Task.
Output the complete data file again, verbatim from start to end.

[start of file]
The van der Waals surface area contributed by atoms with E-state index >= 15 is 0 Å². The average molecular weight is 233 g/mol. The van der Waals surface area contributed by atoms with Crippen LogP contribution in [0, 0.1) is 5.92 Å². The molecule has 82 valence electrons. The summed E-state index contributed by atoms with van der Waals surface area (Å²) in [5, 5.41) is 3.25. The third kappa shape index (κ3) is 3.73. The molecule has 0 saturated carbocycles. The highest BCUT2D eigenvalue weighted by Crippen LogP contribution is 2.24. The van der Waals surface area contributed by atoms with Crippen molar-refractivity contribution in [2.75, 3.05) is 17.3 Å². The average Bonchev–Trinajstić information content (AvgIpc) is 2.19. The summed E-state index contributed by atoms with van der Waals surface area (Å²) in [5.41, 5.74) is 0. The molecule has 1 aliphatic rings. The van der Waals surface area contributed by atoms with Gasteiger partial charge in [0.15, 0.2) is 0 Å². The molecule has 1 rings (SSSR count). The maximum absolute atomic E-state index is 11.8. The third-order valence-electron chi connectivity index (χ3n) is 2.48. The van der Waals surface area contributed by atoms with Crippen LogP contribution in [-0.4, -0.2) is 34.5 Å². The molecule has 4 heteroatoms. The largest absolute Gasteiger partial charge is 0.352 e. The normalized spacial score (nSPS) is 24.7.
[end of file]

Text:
The van der Waals surface area contributed by atoms with E-state index >= 15 is 0 Å². The average molecular weight is 233 g/mol. The van der Waals surface area contributed by atoms with Crippen LogP contribution in [0, 0.1) is 5.92 Å². The molecule has 82 valence electrons. The summed E-state index contributed by atoms with van der Waals surface area (Å²) in [5, 5.41) is 3.25. The third kappa shape index (κ3) is 3.73. The molecule has 0 saturated carbocycles. The highest BCUT2D eigenvalue weighted by Crippen LogP contribution is 2.24. The van der Waals surface area contributed by atoms with Crippen molar-refractivity contribution in [2.75, 3.05) is 17.3 Å². The average Bonchev–Trinajstić information content (AvgIpc) is 2.19. The summed E-state index contributed by atoms with van der Waals surface area (Å²) in [5.41, 5.74) is 0. The molecule has 1 aliphatic rings. The van der Waals surface area contributed by atoms with Gasteiger partial charge in [0.15, 0.2) is 0 Å². The molecule has 1 rings (SSSR count). The maximum absolute atomic E-state index is 11.8. The third-order valence-electron chi connectivity index (χ3n) is 2.48. The van der Waals surface area contributed by atoms with Crippen LogP contribution in [-0.4, -0.2) is 34.5 Å². The molecule has 4 heteroatoms. The largest absolute Gasteiger partial charge is 0.352 e. The normalized spacial score (nSPS) is 24.7.